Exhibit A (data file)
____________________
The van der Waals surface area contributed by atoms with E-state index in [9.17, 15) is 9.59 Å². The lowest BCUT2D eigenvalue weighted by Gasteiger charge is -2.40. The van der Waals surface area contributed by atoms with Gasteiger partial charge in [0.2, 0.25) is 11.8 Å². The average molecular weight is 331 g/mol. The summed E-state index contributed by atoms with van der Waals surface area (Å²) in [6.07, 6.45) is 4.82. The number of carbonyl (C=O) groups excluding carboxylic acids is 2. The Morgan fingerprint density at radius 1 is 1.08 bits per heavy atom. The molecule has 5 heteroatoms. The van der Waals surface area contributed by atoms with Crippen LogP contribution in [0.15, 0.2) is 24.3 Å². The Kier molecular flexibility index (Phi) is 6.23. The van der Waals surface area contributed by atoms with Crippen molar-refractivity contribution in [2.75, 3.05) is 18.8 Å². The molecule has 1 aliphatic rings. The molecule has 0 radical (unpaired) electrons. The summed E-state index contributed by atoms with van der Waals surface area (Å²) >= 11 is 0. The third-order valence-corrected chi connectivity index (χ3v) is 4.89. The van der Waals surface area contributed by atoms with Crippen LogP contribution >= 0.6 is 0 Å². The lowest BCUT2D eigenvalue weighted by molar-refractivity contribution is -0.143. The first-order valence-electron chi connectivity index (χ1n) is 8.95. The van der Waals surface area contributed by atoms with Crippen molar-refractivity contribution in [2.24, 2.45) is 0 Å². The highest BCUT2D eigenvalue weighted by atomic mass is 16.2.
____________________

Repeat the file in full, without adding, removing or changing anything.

The van der Waals surface area contributed by atoms with E-state index in [9.17, 15) is 9.59 Å². The lowest BCUT2D eigenvalue weighted by Gasteiger charge is -2.40. The van der Waals surface area contributed by atoms with Gasteiger partial charge in [0.2, 0.25) is 11.8 Å². The average molecular weight is 331 g/mol. The summed E-state index contributed by atoms with van der Waals surface area (Å²) in [6.07, 6.45) is 4.82. The number of carbonyl (C=O) groups excluding carboxylic acids is 2. The Morgan fingerprint density at radius 1 is 1.08 bits per heavy atom. The molecule has 5 heteroatoms. The van der Waals surface area contributed by atoms with Crippen LogP contribution in [0.15, 0.2) is 24.3 Å². The Kier molecular flexibility index (Phi) is 6.23. The van der Waals surface area contributed by atoms with Crippen molar-refractivity contribution in [2.75, 3.05) is 18.8 Å². The molecule has 1 aliphatic rings. The molecule has 0 radical (unpaired) electrons. The summed E-state index contributed by atoms with van der Waals surface area (Å²) >= 11 is 0. The third-order valence-corrected chi connectivity index (χ3v) is 4.89. The van der Waals surface area contributed by atoms with Crippen LogP contribution >= 0.6 is 0 Å². The lowest BCUT2D eigenvalue weighted by molar-refractivity contribution is -0.143. The first-order valence-electron chi connectivity index (χ1n) is 8.95. The van der Waals surface area contributed by atoms with Crippen molar-refractivity contribution in [2.24, 2.45) is 0 Å². The highest BCUT2D eigenvalue weighted by atomic mass is 16.2.